By Coolcaesar, Public Domain, https://commons.wikimedia.org/w/index.php?curid=2282693
A Chicago federal judge has deactivated a nationwide class action against Logitech concerning its home video security systems.
Plaintiff James Anderson, of suburban Orland Park, filed a complaint Aug. 22 in federal court in Chicago, saying the cameras in Logitech’s high-definition Alert systems routinely failed and the proprietary software was “rife with bugs and glitches that made the systems reliable and inoperable.” He further alleged the Newark, Calif., company took several illegal steps to keep customers from making warranty claims.
In an opinion issued March 7, Judge Harry D. Leinenweber granted Logitech’s motion to dismiss the nationwide class action, while also dismissing a claim concerning the Illinois Consumer Fraud Act and one of unjust enrichment, as well as an unfair competition and consumer remedies claim under California law. Leinenweber denied motions to dismiss breach of express warranty and breach of implied warranty claims.
According to Anderson’s complaint, Logitech decided in the last quarter of 2012 to stop making and selling Alert systems by 2014, but kept that decision from customers until July 22, 2014, meaning the company “knew internally for nearly two full years that it had given up on the defective alert systems but continued to sell its remaining stock to unsuspecting customers who would eventually be stuck with significant investments in defective products.”
In moving for class certification, Anderson referenced other litigation involving Logitech for similar reasons in federal court in California and New Jersey. Logitech wanted to stay Anderson’s complaint until the New Jersey court ruled on its own motion to dismiss, but Leinenweber denied the stay because of his larger consideration of jurisdiction, noting Logitech is neither incorporated nor headquartered nor registered to do business in Illinois.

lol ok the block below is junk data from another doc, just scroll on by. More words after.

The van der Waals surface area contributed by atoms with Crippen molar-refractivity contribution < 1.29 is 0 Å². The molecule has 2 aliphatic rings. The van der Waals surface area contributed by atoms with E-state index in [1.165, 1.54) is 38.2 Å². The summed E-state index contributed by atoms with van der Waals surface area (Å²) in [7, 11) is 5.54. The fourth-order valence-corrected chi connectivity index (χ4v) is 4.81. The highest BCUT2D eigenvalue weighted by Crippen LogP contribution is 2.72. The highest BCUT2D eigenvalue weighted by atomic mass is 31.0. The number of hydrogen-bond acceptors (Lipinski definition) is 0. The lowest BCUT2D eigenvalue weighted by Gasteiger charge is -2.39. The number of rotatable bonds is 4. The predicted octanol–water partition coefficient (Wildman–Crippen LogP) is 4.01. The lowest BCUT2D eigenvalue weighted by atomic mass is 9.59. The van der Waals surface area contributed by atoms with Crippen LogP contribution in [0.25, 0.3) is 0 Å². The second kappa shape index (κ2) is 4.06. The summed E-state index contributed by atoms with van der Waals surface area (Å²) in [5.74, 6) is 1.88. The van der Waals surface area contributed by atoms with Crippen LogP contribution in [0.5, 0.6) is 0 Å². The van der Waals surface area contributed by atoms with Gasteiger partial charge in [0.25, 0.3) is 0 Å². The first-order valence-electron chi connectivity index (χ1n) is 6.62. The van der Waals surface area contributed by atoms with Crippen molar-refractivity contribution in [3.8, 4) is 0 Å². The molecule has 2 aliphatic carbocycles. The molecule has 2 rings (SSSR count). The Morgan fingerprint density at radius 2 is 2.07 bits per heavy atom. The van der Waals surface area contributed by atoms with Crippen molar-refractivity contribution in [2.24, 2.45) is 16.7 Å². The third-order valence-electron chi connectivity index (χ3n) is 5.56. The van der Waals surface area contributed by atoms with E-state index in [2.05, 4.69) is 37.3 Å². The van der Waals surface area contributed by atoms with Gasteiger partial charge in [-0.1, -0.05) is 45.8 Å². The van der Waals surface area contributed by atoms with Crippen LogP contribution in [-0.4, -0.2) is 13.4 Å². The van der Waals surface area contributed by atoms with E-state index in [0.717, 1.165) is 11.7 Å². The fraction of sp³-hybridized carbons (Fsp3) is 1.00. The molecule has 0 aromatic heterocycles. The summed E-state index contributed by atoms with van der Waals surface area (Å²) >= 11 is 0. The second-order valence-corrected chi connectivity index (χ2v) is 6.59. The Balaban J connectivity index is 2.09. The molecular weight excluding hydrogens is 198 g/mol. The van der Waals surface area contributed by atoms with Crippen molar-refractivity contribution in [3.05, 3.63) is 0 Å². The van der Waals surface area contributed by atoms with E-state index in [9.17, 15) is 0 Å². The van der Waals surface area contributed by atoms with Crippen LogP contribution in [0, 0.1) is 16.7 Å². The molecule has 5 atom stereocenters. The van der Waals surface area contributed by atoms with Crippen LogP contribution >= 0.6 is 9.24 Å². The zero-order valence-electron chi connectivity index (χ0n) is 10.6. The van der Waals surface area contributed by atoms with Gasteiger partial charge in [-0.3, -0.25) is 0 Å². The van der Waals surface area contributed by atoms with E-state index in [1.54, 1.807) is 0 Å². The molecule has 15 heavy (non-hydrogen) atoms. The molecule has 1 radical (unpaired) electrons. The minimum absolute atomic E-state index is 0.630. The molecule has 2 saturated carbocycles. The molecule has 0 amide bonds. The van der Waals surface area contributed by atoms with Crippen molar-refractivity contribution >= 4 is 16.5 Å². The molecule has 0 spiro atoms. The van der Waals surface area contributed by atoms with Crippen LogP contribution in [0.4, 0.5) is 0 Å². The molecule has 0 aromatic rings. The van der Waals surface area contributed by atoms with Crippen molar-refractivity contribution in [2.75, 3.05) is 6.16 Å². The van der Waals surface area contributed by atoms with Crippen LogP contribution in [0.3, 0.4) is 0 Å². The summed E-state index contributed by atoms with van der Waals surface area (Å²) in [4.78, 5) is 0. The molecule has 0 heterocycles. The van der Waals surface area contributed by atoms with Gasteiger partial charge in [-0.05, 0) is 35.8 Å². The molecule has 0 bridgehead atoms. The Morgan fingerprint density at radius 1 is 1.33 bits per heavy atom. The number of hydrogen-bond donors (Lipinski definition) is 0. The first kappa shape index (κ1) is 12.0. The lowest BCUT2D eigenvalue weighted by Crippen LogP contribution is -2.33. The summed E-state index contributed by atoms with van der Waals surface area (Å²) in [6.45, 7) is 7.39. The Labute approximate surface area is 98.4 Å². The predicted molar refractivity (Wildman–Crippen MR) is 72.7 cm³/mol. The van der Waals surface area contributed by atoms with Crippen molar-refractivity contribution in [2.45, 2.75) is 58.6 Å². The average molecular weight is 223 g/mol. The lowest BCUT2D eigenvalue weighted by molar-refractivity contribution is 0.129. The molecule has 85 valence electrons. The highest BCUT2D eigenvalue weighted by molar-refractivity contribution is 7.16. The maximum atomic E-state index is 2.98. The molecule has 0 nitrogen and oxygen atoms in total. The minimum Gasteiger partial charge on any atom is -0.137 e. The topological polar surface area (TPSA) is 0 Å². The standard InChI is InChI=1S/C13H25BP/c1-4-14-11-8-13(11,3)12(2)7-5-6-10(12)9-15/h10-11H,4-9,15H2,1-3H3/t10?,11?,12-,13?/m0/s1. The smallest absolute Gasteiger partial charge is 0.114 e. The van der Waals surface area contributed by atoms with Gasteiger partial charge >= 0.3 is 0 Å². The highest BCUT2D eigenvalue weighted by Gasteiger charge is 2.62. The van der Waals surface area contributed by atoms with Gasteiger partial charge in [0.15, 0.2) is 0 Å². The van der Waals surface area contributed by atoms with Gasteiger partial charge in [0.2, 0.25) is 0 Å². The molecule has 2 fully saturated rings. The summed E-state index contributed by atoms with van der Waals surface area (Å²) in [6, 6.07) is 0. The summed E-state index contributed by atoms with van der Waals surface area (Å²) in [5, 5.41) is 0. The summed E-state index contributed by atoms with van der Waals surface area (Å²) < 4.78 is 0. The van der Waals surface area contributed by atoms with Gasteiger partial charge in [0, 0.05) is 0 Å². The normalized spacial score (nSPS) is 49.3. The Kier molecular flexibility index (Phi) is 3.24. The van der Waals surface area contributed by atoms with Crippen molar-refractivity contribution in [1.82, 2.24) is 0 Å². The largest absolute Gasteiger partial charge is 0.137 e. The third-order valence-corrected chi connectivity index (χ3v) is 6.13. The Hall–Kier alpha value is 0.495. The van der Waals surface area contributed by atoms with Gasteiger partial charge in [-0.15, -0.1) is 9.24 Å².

Logitech argued for dismissal with reliance on the 2017 U.S. Supreme Court opinion in Bristol-Meyers Squibb v. Superior Court. Anderson argued “that case was not a class action, but a series of individual claims filed together in state court,” Leinenweber wrote.
However, he said, in other recent similar cases, including a recent decision also authored by Leinenweber, federal judges had similarly applied the Bristol-Meyers Squibb decision to cut short attempts at nationwide class actions, as well, noting questions over whether courts can exercise general jurisdiction over out of state litigants.
As such, Leinenweber said Anderson’s attempt to argue around Bristol-Meyers attempted to create an insubstantial difference. He dismissed the nationwide class action claim with prejudice.
In looking at the ICFA claim, Leinenweber said “the most credible allegation of fraud” is the alleged concealment of the decision to discontinue the Alert line while still selling it for two years. However, he noted Anderson didn’t say when he bought his system, “a significant failure. … If he purchased his system prior to the 2012 decision to discontinue, the decision itself could not be an act of fraud.”
Leinenweber dismissed the ICFA claim, but allowed Anderson time to amend the filing to strengthen his case with more specific details. Less specificity was needed for Anderson’s implied and warranty claims, which allowed them to survive. Anderson “clearly alleged” he bought goods that did not perform to advertised standards, that he notified Logitech of his problem and that the company did not offer suitable response. Further, Leinenweber wrote, Anderson sufficiently alleged the “warranty was ‘illusory’ because the product was so problem ridden and defective that the product would not work.”
However, Leinenweber also explained Anderson’s unjust enrichment claim and a claim for declaratory judgment failed because they are “duplicative of the underlying fraud claim” he’d already dismissed for lacking specificity. All those dismissals were without prejudice.
Representing Anderson in the matter is Gary L. Specks, of Highland Park, and attorney Linda M. Fong, and others from the San Francisco firm of Kaplan Fox & Kilsheimer LLP.
Logitech is defended by attorney David M. Holmes and others from the firm of Wilson, Elser, Moskowitz, Edelman & Dicker, of Chicago and Los Angeles.